Now the Hall of Fame can allow Marvin Miller into its hallowed halls. Baseball owners and executives are safe from Miller, who died Tuesday at the age of 95.
After Hall of Fame committees loaded with current and former management personnel repeatedly rejected Miller, I came to the conclusion they refused him admission not only because he took control of the game away from them but also because they feared what he might say in his induction speech. They would deny that, of course, but those on the committee mostly hated Miller and did not want to hear what he might have had to say.
Not all management people opposed Miller’s election, but most of them on the various committees Miller’s name went before refused to vote for him. One of the most prominent former management members who strongly favored Miller’s election was former commissioner Fay Vincent, but Vincent was never asked to serve on one of the committees.
The committees, in fact, were always stacked against Miller. While there were a few former players on the committees, no union official or former union official was ever given a spot on a committee. David Glass, owner of the Kansas City Royals, never voted for Miller, but Richard Moss and Don Fehr certainly would have. The Hall never invited them to participate.
I reluctantly make this about Miller’s failure to be elected to the Hall because at the time of his death we should be celebrating his life. He was an amazing man who took a host of selfish players and turned them into perhaps the most effective union in labor history.
The strangest supporter Miller had in recent years was Ray Grebey, who was the owners’ chief negotiator during the 1981 players’ strike. Even though Miller wouldn’t even talk to Grebey in the final weeks of those negotiations, Grebey a couple of years ago spoke out publicly in support of Miller’s election to the Hall and tried to recruit others to join him in that effort.
In a most bizarre development Lee MacPhail, who became a surrogate for Grebey in those final weeks died earlier this month, also at the age of 95.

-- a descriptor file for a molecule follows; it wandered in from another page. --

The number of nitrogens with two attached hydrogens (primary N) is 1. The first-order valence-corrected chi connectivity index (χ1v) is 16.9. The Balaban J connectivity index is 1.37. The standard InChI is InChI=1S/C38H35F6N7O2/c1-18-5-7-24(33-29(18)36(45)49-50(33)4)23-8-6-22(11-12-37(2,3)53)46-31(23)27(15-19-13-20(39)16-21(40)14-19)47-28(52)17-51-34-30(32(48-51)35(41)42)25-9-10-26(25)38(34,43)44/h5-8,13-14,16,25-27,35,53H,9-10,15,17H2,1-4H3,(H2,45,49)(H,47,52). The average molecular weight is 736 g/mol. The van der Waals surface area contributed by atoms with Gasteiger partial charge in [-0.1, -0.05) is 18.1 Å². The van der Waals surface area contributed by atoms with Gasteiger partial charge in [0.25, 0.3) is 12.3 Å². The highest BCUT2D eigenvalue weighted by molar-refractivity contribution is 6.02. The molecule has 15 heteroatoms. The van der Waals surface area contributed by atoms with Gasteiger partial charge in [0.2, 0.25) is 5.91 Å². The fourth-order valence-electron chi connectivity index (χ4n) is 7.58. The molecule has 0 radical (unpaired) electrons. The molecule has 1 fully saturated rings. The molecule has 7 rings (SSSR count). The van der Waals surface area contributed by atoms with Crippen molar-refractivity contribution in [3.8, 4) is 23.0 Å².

In another coincidence, Miller died in New York as players gathered in the city for the annual executive board meeting of the Major League Baseball Players Association, the organization of which he became executive director at its founding in 1966.
The announcement of Miller’s death came from the union.
“All players – past, present and future – owe a debt of gratitude to Marvin, and his influence transcends baseball,” Michael Weiner, current executive director of the union said in a statement. “Marvin without question, is largely responsible for ushering in the modern era of sports, which has resulted in tremendous benefits to players, owners and fans of all sports.
“It was an honor and a privilege to have known Marvin. The industry has never witnessed a more honorable man, and his passion for helping others and his principled resolve serve as the foundation of the MLBPA to this day. On behalf of all Major Leaguers and MLBPA staff, I extend my heartfelt sympathies to Marvin’s daughter, Susan, son, Peter, their families and Marvin’s many friends and admirers. Marvin was a champion among champions, and his legacy will live on forever.”
In another statement, Donald Fehr, Weiner’s predecessor said “Marvin possessed a combination of integrity, intelligence, eloquence, courage and grace that is simply unmatched in my experience. Without question, Marvin had more positive influence on Major League Baseball than any other person in the last half of the 20th century. It was a rare privilege for me to be able to work for him and with him. All of us who knew him will miss him enormously.”
Circumstances beyond my control prevent me from writing more on Miller’s life and death but I will expand on the subject in my next column.
I will make one more point. At the end Miller, who made one of the two or three greatest impacts on the game, no longer cared about the Hall of Fame. But as baseball’s so-called shrine does it want to continue to be a farce by not electing him even though it would be almost an insult to do it after his death?